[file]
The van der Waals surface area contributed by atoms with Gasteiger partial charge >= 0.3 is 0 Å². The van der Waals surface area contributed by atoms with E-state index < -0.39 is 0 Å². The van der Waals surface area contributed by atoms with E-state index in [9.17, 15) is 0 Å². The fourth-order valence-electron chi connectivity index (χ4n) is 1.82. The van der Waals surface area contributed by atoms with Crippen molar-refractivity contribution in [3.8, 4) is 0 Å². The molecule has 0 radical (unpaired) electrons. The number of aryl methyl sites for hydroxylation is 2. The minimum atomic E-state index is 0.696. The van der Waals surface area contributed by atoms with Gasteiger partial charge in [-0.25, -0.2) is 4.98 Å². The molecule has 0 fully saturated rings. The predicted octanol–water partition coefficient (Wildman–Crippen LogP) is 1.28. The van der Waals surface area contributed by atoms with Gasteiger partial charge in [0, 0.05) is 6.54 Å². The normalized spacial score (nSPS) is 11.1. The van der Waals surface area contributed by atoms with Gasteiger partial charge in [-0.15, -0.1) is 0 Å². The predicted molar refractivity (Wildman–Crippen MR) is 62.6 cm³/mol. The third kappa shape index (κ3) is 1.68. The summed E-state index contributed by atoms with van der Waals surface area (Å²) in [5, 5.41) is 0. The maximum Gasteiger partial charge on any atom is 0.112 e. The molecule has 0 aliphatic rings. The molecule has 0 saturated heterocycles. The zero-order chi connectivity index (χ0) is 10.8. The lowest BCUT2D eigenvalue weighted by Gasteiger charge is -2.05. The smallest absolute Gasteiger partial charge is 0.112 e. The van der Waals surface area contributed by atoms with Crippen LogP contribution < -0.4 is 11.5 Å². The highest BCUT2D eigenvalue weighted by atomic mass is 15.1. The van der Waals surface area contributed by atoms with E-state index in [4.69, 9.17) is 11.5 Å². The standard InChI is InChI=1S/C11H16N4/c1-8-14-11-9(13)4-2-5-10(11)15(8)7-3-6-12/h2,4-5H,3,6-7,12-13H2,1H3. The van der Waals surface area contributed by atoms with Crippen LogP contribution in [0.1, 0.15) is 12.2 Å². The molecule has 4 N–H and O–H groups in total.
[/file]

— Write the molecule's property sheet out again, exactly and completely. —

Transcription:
The van der Waals surface area contributed by atoms with Gasteiger partial charge >= 0.3 is 0 Å². The van der Waals surface area contributed by atoms with E-state index < -0.39 is 0 Å². The van der Waals surface area contributed by atoms with E-state index in [9.17, 15) is 0 Å². The fourth-order valence-electron chi connectivity index (χ4n) is 1.82. The van der Waals surface area contributed by atoms with Crippen molar-refractivity contribution in [3.8, 4) is 0 Å². The molecule has 0 radical (unpaired) electrons. The number of aryl methyl sites for hydroxylation is 2. The minimum atomic E-state index is 0.696. The van der Waals surface area contributed by atoms with Gasteiger partial charge in [-0.25, -0.2) is 4.98 Å². The molecule has 0 fully saturated rings. The predicted octanol–water partition coefficient (Wildman–Crippen LogP) is 1.28. The van der Waals surface area contributed by atoms with Gasteiger partial charge in [0, 0.05) is 6.54 Å². The normalized spacial score (nSPS) is 11.1. The van der Waals surface area contributed by atoms with Gasteiger partial charge in [-0.15, -0.1) is 0 Å². The predicted molar refractivity (Wildman–Crippen MR) is 62.6 cm³/mol. The third kappa shape index (κ3) is 1.68. The summed E-state index contributed by atoms with van der Waals surface area (Å²) in [5, 5.41) is 0. The maximum Gasteiger partial charge on any atom is 0.112 e. The molecule has 0 aliphatic rings. The molecule has 0 saturated heterocycles. The zero-order chi connectivity index (χ0) is 10.8. The lowest BCUT2D eigenvalue weighted by Gasteiger charge is -2.05. The smallest absolute Gasteiger partial charge is 0.112 e. The van der Waals surface area contributed by atoms with Crippen LogP contribution < -0.4 is 11.5 Å². The highest BCUT2D eigenvalue weighted by atomic mass is 15.1. The van der Waals surface area contributed by atoms with E-state index in [4.69, 9.17) is 11.5 Å². The standard InChI is InChI=1S/C11H16N4/c1-8-14-11-9(13)4-2-5-10(11)15(8)7-3-6-12/h2,4-5H,3,6-7,12-13H2,1H3. The van der Waals surface area contributed by atoms with Crippen LogP contribution in [0.1, 0.15) is 12.2 Å². The molecule has 4 N–H and O–H groups in total.